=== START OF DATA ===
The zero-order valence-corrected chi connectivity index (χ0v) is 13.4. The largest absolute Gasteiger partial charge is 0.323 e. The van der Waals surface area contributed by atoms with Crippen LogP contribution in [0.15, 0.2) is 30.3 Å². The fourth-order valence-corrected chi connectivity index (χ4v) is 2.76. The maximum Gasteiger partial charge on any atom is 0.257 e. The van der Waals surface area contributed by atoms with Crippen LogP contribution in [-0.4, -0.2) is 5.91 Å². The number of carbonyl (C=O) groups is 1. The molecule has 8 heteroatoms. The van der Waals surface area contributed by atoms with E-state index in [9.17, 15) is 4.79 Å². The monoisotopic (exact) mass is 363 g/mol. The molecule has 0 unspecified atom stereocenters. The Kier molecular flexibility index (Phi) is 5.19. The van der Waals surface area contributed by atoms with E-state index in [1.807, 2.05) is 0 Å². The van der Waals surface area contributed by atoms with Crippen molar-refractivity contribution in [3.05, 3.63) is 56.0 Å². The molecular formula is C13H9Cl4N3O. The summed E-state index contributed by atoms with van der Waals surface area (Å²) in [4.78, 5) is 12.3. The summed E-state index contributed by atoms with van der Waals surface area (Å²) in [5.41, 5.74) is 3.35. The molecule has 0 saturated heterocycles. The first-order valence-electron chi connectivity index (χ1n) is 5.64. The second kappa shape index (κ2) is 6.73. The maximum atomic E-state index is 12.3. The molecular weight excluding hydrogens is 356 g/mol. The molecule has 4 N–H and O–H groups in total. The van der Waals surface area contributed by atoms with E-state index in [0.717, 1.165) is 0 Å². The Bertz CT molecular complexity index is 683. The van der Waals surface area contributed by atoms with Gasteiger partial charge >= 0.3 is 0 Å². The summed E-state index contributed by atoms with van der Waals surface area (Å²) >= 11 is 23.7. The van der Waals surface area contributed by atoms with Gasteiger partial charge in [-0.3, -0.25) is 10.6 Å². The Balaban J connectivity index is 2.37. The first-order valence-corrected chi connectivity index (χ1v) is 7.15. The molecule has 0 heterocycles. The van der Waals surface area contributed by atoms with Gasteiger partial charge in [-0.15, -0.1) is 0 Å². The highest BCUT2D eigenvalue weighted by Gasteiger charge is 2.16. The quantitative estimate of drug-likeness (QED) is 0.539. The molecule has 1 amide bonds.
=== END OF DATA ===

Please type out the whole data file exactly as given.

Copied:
The zero-order valence-corrected chi connectivity index (χ0v) is 13.4. The largest absolute Gasteiger partial charge is 0.323 e. The van der Waals surface area contributed by atoms with Crippen LogP contribution in [0.15, 0.2) is 30.3 Å². The fourth-order valence-corrected chi connectivity index (χ4v) is 2.76. The maximum Gasteiger partial charge on any atom is 0.257 e. The van der Waals surface area contributed by atoms with Crippen LogP contribution in [-0.4, -0.2) is 5.91 Å². The number of carbonyl (C=O) groups is 1. The molecule has 8 heteroatoms. The van der Waals surface area contributed by atoms with E-state index in [9.17, 15) is 4.79 Å². The monoisotopic (exact) mass is 363 g/mol. The molecule has 0 unspecified atom stereocenters. The Kier molecular flexibility index (Phi) is 5.19. The van der Waals surface area contributed by atoms with E-state index in [1.807, 2.05) is 0 Å². The van der Waals surface area contributed by atoms with Crippen molar-refractivity contribution in [3.05, 3.63) is 56.0 Å². The molecular formula is C13H9Cl4N3O. The summed E-state index contributed by atoms with van der Waals surface area (Å²) in [4.78, 5) is 12.3. The summed E-state index contributed by atoms with van der Waals surface area (Å²) in [5.41, 5.74) is 3.35. The molecule has 0 saturated heterocycles. The first-order valence-electron chi connectivity index (χ1n) is 5.64. The second kappa shape index (κ2) is 6.73. The maximum atomic E-state index is 12.3. The molecular weight excluding hydrogens is 356 g/mol. The molecule has 4 N–H and O–H groups in total. The van der Waals surface area contributed by atoms with E-state index in [0.717, 1.165) is 0 Å². The Bertz CT molecular complexity index is 683. The van der Waals surface area contributed by atoms with Gasteiger partial charge >= 0.3 is 0 Å². The summed E-state index contributed by atoms with van der Waals surface area (Å²) >= 11 is 23.7. The van der Waals surface area contributed by atoms with Gasteiger partial charge in [-0.3, -0.25) is 10.6 Å². The Balaban J connectivity index is 2.37. The first-order valence-corrected chi connectivity index (χ1v) is 7.15. The molecule has 0 heterocycles. The van der Waals surface area contributed by atoms with Gasteiger partial charge in [-0.15, -0.1) is 0 Å². The highest BCUT2D eigenvalue weighted by Gasteiger charge is 2.16. The quantitative estimate of drug-likeness (QED) is 0.539. The molecule has 1 amide bonds.